Mutual Defense Treaty
between the

entered into force: March 3, 1955

Office/Agency: US Congress
title: Legal status of Formosa and the Pescadores
date: Feb. 1955
subject: 1955 Mutual Defense Treaty between the United States of America and the Republic of China
item: In conjunction with the review of the 1955 Mutual Defense Treaty, the US Senate's Committee on Foreign Relations issued a report on Feb. 8, 1955 which discussed the international legal status of Formosa and the Pescadores. Excerpts are as follows:

Formosa became the seat of the National Government of the Republic of China in December 1949. By the peace treaty of September 8, 1951, signed with the United States and other powers, Japan renounced "all right, title, and claim to Formosa and the Pescadores." The treaty did not specify the nation to which such right, title, and claim passed. Although the Republic of China was not a signatory to the treaty it and the parties at the conference expressly recognized that it did not dispose finally of Formosa and the Pescadores. The Republic of China concluded a separate peace treaty with Japan on April 27, 1952, "on the same or substantially the same terms" as specified in article 26 of the Japanese treaty.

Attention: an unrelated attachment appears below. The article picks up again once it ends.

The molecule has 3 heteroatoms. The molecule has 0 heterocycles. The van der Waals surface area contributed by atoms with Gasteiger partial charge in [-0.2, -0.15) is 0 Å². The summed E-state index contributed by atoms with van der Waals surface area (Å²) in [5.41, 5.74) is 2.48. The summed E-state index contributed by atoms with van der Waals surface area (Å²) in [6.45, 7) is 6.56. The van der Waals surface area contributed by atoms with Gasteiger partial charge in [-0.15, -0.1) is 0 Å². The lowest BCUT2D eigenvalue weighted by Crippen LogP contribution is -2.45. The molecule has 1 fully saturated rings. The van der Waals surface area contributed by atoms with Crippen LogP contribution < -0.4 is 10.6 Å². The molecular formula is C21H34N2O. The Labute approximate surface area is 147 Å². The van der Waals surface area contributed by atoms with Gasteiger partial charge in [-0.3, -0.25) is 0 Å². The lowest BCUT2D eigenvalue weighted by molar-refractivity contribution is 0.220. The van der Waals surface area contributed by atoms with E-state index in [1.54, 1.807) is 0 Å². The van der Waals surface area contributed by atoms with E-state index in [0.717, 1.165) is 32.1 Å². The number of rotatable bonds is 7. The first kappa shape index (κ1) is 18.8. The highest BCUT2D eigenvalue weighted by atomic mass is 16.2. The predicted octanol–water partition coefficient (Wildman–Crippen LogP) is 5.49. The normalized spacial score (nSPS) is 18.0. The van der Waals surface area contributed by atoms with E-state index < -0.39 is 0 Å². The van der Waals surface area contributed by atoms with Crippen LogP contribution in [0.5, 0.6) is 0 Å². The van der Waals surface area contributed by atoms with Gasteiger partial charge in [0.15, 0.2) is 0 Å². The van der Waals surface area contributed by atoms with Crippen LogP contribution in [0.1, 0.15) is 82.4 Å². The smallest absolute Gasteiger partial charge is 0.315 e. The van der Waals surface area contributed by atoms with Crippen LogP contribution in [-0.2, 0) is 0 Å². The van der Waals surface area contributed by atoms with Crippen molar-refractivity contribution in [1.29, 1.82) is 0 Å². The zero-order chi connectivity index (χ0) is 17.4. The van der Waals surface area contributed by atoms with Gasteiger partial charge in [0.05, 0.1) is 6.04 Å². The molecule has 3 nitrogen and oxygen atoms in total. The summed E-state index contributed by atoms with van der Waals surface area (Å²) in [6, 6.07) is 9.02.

. . . . .

It is the view of the Committee that the coming into force of the present treaty will not modify or affect the existing legal status of Formosa and the Pescadores."

To avoid any possibility of misunderstanding on this aspect of the treaty, the committee decided it would be useful to include in this report the following statement:
It is the understanding of the Senate that nothing in the treaty shall be construed as affecting or modifying the legal status or sovereignty of the territories to which it applies.

Appendix 17 -- Report on Mutual Defense Treaty with the Republic of China,
US Senate, Committee on Foreign Relations (1955)